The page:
Normally, I write these blog posts at home, in front of my computer. But this one is coming to you from my mobile phone, sitting on a little wooden bench in front of a pilgrim hostal in the little town of Zubiri, Navarra, Spain. For the next month, I am a pilgrim.

I've left the comforts of home to walk eight hours a day on the Camino de Santiago, the Way of St. James. I started two days ago in France and, God willing, by the second week of October I will have walked almost the whole width of Spain, 500 miles, to Santiago de Compostela--legend has it the tomb of St. James the Apostle.

Why would I do such a thing? Because, like all of us, I am on a journey. To find God and to meet myself in the process.

That may sound odd, coming from a Catholic deacon. Haven't I already met God?

Of course.

But our spiritual life is a journey toward meeting him more completely...ultimately in Eternity, face to face, but ever more here and now. 

This is part of our call as Christians: to be a pilgrim people. Always aware that we have yet to reach our destination.

That is part of why I am on this physical journey...to remind myself of this fact. It is easy to become complacent, to feel as if you have 'arrived'. I have been blessed with my faith, with my vocation and with my family. But, as Christians, we are called to be seekers.

How does one meet God? To give an example, as I was writing this post a man from Santo Domingo in the Dominican Republic sat down next to me and started talking. At first I thought he was interrupting my 'work'...but I stopped and listened.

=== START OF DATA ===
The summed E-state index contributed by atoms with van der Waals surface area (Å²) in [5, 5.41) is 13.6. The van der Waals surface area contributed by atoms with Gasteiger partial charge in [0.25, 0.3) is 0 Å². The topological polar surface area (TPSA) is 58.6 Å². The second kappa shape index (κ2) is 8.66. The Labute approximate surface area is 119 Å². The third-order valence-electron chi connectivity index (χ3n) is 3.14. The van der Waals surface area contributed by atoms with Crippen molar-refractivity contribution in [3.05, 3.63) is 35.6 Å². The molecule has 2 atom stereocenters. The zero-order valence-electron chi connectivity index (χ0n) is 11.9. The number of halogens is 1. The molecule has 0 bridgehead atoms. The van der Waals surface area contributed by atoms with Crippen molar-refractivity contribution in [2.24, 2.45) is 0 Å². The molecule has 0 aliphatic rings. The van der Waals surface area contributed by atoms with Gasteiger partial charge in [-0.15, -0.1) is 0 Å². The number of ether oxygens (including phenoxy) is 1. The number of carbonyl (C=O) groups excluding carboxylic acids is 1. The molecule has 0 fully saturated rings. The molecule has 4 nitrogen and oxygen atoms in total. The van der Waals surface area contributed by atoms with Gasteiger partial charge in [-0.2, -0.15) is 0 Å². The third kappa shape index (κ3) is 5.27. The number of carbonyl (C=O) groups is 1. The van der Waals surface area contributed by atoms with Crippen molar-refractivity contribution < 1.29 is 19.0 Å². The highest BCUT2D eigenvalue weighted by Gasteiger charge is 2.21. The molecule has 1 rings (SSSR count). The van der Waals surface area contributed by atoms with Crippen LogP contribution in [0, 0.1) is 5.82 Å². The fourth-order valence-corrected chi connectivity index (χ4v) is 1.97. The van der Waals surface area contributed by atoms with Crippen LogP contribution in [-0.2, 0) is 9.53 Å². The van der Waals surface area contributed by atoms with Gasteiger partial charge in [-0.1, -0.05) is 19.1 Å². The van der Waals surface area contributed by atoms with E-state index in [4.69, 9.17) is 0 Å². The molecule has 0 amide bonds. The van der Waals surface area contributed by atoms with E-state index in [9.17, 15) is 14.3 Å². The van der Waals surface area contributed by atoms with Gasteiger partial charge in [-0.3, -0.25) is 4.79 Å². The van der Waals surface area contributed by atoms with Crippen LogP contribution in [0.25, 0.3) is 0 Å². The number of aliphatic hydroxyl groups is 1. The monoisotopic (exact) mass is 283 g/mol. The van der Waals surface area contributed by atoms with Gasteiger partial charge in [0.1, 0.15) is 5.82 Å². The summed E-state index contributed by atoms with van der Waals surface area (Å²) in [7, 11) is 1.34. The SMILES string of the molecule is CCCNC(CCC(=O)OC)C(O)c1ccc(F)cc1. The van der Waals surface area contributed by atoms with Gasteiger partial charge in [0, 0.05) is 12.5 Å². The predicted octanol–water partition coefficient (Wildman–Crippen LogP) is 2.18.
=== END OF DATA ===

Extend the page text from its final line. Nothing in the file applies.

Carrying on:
After some initial small talk about our experiences so far, he began to talk about the reasons for his journey. He had three spinal surgeries in the last year and is a recovering addict in Narcotics Anonymous. He is walking because he is on step 11 of his twelve step program: seeking the will of his Higher Power and following it. He will be celebrating 5 years of sobriety on October 3rd.

After his first back surgery, he had the crazy inspiration to walk the Camino and, though it seemed impossible at the time, he knew it was an inspiration from God. He started planning.

Yesterday, he walked across the Pyrenees.

He sought and he found. He described to me an experience he had on the mountain of about 2-3 minutes of amazing joy: God had touched his heart in a special way. He told me that even if everthing now goes wrong and he has to go back to Santo Domingo tomorrow, those two minutes were enough to carry him for the rest of his life.

Are you looking for God like he is?

"Seek and you shall find" says the Lord in the Gospels. "Knock and the door will be opened to you." I pray that each one of you becomes one who seeks the face of our God!